When Jesus said 'No one comes to the Father except through Me' (John 14:6 NIV), that's exactly what He meant. No one can kneel, stand, sing, whisper, cry or anything before God if they don't go to and through Jesus first. He fought and died for our right to be on good terms with God. And that's the absolutely vital importance of Jesus in Christianity. If it wasn't for The Master-Plan of His sacrifice, we'd have no place before God. We'd have no Heaven to look forward to. We'd have, well, a very dark eternal future.


So what now? Think about a particular wall (sin) that you have been building between you and God. Give it to Jesus, stand back and ask Him to demolish the wall and to open the way to your Father.

Soulfood : Heb 11:23-28, Ex 3, Ex 33:7-23, Ex 34:29-35




Psalm 119 is kind of incredible. It's a really impressive poem that constantly refers back to the words of God. Every single thing that this Psalm says about God, or asks of Him, comes from the Torah (the old Hebrew word for law). It's veeeeerrrryyy obvious that this particular writer is extremely focused on the Torah; he's clearly read it a lot, knows a lot about it, and is constantly referring back to it.

There's something we can (and should) learn from this. We modern-day Christians always seem to stress that it's the relationship with God that's the important thing. And that's true. But, over the centuries, it may be possible that we've lost touch with the fact that some of this relationship is built through following the Bible's instruction. We can get to know a ton about God's personality through the pointers that He gives us on how to live. When we understand 'how' to live as God wants, we automatically get to 'know' Him better. Psalm 119 proves it.

When we read the Bible in a way that changes us and our actions, we open ourselves up to being pulled a whole lot closer to Him.


So what now? Take some time today to read Psalm 119. It is pretty long, so take a break every few verses to let the words sink in. It gives such practical steps on how to develop your relationship with a God who loves you.

Soulfood : Neh 5-7, Lk 21:25-38, Ps 78:32-39, Prov 23:29-35




So, now we've started on our daily plan, what now? What do we do with what we read?

Have a quick look at 1 Thessalonians 2:13-14. It explains a sort of folding-out effect from getting close to God's words - starting with hearing or reading them, ending in living them out. 1 Thessalonians 2:13 lays out the in-between steps that make living the Bible possible. And they're pretty interesting:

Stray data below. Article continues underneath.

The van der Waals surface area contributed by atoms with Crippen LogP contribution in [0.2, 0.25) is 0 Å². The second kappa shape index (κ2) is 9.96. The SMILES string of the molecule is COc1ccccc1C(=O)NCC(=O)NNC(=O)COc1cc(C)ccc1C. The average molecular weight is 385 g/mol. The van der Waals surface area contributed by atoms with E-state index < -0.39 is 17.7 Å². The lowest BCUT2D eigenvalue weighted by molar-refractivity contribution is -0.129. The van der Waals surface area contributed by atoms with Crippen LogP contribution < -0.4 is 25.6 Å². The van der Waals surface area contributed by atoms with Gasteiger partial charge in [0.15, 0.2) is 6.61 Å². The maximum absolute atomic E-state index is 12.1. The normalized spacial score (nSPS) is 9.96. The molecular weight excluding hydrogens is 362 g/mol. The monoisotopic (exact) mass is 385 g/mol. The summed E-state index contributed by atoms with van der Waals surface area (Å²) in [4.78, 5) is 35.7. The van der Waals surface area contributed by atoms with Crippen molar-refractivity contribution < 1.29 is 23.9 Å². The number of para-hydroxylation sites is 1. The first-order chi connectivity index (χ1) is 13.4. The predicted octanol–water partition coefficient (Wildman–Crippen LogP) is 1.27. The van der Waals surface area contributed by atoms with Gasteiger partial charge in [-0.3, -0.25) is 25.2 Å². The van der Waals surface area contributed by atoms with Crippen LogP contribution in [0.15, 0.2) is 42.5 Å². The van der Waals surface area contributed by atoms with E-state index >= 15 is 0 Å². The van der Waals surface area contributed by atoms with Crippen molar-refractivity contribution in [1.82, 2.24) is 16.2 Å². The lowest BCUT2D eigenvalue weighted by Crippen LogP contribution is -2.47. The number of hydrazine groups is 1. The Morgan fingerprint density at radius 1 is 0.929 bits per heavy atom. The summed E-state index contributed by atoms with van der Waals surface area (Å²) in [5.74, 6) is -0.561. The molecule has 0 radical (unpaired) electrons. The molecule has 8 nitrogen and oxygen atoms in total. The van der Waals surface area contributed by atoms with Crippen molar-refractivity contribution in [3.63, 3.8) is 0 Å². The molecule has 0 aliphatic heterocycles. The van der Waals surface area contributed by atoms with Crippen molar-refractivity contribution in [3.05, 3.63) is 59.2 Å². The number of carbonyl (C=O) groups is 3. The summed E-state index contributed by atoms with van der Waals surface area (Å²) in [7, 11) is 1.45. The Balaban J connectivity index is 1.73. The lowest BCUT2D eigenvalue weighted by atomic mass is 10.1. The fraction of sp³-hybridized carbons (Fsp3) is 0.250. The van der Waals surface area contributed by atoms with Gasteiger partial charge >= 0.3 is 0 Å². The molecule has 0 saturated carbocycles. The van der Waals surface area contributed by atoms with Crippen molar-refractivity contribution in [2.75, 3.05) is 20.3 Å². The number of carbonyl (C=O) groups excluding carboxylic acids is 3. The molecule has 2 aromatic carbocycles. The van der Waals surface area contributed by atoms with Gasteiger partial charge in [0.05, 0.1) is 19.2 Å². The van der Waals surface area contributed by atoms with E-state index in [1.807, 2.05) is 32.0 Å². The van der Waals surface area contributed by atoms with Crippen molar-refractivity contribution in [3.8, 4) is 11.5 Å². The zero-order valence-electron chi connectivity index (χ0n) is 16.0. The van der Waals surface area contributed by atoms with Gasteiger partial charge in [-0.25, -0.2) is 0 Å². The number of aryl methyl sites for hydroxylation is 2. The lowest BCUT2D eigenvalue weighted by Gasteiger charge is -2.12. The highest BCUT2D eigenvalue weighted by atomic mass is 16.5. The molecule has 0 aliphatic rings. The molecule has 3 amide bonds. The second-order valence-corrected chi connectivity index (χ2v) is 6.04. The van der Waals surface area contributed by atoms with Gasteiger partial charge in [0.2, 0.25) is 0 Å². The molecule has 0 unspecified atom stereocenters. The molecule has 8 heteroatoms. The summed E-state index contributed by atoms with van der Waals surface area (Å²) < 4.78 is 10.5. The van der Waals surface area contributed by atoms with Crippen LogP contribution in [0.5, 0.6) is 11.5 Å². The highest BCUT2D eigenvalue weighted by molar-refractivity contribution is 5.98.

(1) 'You received the word of God...' - that's the reading, the listening. There's no way around it. Read your Bible. (2) 'You accepted it not as a human word, but as... the word of God' - this is about recognising the value and authority of those words of God. It's so important to remember that the Bible is a Spirit-infused letter, full of God's authority and knowledge. (3) 'Which is indeed at work in you who believe' - all of that Spirit, authority and knowledge of God that's in the Bible... well, it's 'at work in you who believe'. If you read God's words and acknowledge the power of them, that power starts to work as part of your life.

Then, after the reading, the accepting, and the having-it-work-in-you, comes the action. And it comes very naturally. Once you're changed on the inside, the choice to 'live it out' should be an easy one. You'll learn the best way to act from your Bible (Jesus is a bit of a good example for that), and find yourself more ready to follow it.


So what now? Got some favourite verses? Go back to them and use the three-step process from today's reading. See something in the words that you haven't seen before?

Soulfood : Neh 1-4, Lk 21:12-24, Ps 78:17-31, Prov 23:26-28




Let's face it. We don't always feel like reading the Bible. It's all well and good to be told to 'crave pure spiritual milk' like that, but craving isn't a choice, is it?

Not exactly. But you can make the choice to practice yourself towards a place where it'll happen naturally. 1 Peter 2:1 (NIV) mentions the need to get rid of 'all malice and all deceit, hypocrisy, envy, and slander of every kind' before craving spiritual milk. What Peter is saying is that it is not possible to get to a place of true, honest desperation for Godly growth whilst having a heart full of negative emotions. Hmm, curious, that...

Also, 1 Peter 2:3 explains that craving good-God-things comes from having 'tasted that the Lord is good'. You have to 'taste' your Bible (read it a bit) and notice the positive effects, before you can start to crave chowing down on it regularly. The first step towards that is to commit to a routine. To make the decision to read a bit of Bible every day. The second step is to actually do it. Even when you really don't want to. Especially when you really don't want to. And if you miss a day or two (or a week), pick it up again anyway from that day. Keep going. Then, after a while, you'll find that it becomes a part of your day that you look forward to.


So what now? Get started then! Plan when you'll spend time reading the Bible today, then actually do it. Or if you're already managing it, think how you could encourage a friend to get into a Bible routine.

Soulfood : Col 3-4, Philem, Lk 21:1-11, Ps 78:9-16, Prov 23:22-25